“Love as Passion: The Codification of Intimacy”: Luhmann explores the concept of love, arguing that it is communicated and shaped through complex interactions between individuals and is a social construct.

“The Differentiation of Society”: In this significant work, Luhmann addresses the process of societal differentiation, where various functional subsystems emerge, such as law, politics, economy, and religion, operating relatively autonomously.

“Observations on Modernity”: Luhmann examines the social and cultural developments characteristic of modern society, such as individualization, secularization, and globalization.

“Ecological Communication”: In this work, Luhmann explores the concept of ecological communication, looking at how communication and meaning formation work in interaction processes.

“The Science of Society”: Luhmann presents his approach to sociology as a scientific discipline and explains how his system theory is applied to studying society. “Essays on Self-Reference”:

This book contains a collection of essays in which Luhmann delves deeper into self-reference, a crucial concept in his system theory, and how it applies to social phenomena.

“Art as a Social System”: Here, Luhmann examines art as an autonomous social system and considers how artworks generate their own meaning within the societal context.

“Social Systems”: This comprehensive work fully expounds Luhmann’s social system theory, explaining the role of communication, autopoiesis, and functional differentiation in social systems.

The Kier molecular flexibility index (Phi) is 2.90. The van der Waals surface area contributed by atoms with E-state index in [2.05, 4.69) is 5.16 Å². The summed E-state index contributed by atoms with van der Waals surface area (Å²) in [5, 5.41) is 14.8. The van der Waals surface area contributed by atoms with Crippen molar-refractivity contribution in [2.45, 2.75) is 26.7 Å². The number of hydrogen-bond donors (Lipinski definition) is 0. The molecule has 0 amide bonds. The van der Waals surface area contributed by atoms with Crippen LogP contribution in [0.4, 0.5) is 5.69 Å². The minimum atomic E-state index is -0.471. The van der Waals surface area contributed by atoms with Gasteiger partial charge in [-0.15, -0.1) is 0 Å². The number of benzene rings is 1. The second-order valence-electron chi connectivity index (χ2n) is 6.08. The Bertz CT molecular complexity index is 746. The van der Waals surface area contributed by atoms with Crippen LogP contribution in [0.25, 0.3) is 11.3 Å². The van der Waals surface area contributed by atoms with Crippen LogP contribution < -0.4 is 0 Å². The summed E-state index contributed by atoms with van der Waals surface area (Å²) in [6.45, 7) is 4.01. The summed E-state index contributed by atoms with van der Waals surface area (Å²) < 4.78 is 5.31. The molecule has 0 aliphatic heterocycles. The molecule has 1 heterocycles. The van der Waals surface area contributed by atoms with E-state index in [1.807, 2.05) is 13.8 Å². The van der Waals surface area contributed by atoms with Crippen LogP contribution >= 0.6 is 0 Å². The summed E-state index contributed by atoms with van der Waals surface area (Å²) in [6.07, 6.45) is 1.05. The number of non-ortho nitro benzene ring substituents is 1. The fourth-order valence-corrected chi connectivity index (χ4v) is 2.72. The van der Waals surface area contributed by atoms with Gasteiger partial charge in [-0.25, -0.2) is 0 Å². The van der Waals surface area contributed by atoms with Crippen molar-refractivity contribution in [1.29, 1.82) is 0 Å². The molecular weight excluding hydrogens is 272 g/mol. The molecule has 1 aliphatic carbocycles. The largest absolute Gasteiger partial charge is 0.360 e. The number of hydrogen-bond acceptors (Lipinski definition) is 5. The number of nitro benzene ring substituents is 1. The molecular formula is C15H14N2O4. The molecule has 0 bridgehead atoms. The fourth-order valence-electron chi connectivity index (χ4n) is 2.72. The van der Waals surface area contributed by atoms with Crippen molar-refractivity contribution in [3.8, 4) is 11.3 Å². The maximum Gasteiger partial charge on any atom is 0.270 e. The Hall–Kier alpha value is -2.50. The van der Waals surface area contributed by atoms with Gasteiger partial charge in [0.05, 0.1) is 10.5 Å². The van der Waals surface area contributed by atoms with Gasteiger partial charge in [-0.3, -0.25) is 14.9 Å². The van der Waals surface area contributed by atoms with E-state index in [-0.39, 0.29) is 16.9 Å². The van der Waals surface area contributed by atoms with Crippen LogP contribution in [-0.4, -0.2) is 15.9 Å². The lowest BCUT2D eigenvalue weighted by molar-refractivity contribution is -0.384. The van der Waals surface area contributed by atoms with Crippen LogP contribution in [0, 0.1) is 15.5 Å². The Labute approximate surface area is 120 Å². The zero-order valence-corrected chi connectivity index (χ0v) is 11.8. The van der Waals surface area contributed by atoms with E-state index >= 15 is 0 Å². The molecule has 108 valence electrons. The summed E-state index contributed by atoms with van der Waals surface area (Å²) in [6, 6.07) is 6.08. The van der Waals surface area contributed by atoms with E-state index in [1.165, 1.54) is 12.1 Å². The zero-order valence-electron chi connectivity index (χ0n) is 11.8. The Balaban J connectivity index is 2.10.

“Organization and Decision”: Luhmann explores the structure and functioning of organizations, with specific attention to decision-making processes within them. “Introduction to Systems Theory”: This book is an introduction to the general concept of system theory, providing an overview of its key principles and concepts.

“Theories of Distinction: Redescribing the Descriptions of Modernity”: Luhmann reflects on literary works and presents his critical analysis of modern society.


Without any doubt Luhmann was fascinated by the concept of Autopoiesis of Varela and Maturana.

With the use of the General Systems theory of Von Bertalanffy he applied it everywhere.

Systems and people communicate and communication is paradoxical.

Here you see Habermas, Paul Watzlawick and Bateson and later the logic of George Spencer Brown.

Without any doubt Luhmann was producing huge texts with a tremendous speed in German.

That’s why his “fame” never reached the English-speaking world with an interesting exception of India which tells something about him and India (“Male”, authorial).

Return to beginning push here.